Townshend: We're going to be playing the Quadrophenia album to a T. Zak Starkey (son of Ringo Starr) is on drums, Pino Palladino is on bass and myself on second guitar. We kind of take a slightly different slant we don't want to emulate the original but we want to stay true to the record. As far as the 'and more' part of the show, we're going to play it by ear and keep it varied. Sometimes, it's nice to just mix it up a bit and give yourself something different every night.

Dow: I've been listening to your new album 'Looking Out Looking in' since it arrived. The strong songwriting reminds me of your first album 'Sweet Sound' - I have fond memories of playing that record on college radio nearly 30 years ago. How do you see the new record compared with your earlier albums?

Townshend: Well, I think it's my best album to date, personally. I'm always writing and it's interesting how you always come back to the new material as your favorite. Actually, I have another album in the can already so I'm always moving forward. If you write naturally, it just comes to you you just keep flowing and it keeps coming. That's the way things have been for me for the last two years.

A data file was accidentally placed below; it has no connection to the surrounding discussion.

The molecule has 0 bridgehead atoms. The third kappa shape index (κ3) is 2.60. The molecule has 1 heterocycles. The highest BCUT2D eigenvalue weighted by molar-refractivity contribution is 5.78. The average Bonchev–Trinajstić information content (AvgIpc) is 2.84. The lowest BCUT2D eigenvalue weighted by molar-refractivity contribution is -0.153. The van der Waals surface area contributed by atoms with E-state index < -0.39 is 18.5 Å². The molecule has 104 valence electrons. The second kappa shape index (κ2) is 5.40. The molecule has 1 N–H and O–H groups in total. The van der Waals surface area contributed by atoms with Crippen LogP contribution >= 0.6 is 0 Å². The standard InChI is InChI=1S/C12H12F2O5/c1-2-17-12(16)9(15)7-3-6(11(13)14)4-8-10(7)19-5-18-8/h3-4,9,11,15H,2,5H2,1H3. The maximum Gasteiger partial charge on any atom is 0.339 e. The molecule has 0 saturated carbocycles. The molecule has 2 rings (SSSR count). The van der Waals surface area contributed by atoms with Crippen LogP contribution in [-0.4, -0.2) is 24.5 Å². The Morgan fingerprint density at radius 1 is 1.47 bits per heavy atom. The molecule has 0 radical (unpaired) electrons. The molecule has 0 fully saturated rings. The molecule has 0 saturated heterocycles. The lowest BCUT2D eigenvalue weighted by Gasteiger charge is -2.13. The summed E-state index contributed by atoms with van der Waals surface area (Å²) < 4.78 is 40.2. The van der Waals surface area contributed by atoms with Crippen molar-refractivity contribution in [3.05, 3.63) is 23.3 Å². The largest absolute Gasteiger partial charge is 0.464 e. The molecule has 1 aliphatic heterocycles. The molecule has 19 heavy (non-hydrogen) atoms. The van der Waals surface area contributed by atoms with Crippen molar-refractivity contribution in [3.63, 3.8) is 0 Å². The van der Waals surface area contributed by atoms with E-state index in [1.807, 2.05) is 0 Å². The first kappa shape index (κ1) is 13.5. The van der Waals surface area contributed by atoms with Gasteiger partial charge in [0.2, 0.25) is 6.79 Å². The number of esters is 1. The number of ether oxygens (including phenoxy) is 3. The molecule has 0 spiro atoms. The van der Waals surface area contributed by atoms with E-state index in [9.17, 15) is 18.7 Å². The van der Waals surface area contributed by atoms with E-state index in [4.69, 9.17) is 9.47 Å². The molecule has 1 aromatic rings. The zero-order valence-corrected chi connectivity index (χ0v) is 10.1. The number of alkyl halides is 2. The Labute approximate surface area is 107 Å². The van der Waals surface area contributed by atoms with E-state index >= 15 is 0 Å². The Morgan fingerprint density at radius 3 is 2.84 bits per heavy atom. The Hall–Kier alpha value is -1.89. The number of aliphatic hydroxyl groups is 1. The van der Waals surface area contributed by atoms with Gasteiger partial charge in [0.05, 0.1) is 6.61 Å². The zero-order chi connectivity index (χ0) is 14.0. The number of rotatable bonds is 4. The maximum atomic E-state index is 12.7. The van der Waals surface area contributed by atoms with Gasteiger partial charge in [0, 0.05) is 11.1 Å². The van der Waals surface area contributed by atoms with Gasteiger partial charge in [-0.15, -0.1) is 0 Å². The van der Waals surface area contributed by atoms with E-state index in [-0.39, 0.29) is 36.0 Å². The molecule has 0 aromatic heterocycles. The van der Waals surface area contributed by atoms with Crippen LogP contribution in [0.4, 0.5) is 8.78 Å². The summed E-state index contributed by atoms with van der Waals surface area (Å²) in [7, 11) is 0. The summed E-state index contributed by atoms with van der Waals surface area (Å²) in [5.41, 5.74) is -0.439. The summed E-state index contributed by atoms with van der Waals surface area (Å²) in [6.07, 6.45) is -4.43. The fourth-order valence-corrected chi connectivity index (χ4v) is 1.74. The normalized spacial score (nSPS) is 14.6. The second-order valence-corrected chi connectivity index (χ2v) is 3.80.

Dow: These days it seems like songwriting is almost a lost art. Do you know when you've hit written a good one?

Townshend: Absolutely. It's all about songs. When I was a kid, my dad was a trad-jazz player and as good as he was always saying to me, 'Keep writing. Keep writing music. Make that your priority,' and that's what I've always done. It's just a natural thing. The ability to write music came to me at a very young age. For me, I see myself as an artist rather than a musician. I think in terms of songs. I think of the structure of lyrics. That's just how my brain works.

Dow: You've played a number of shows in the United States and you keep a fairly regular gig schedule in England. How do American audiences differ from English audiences?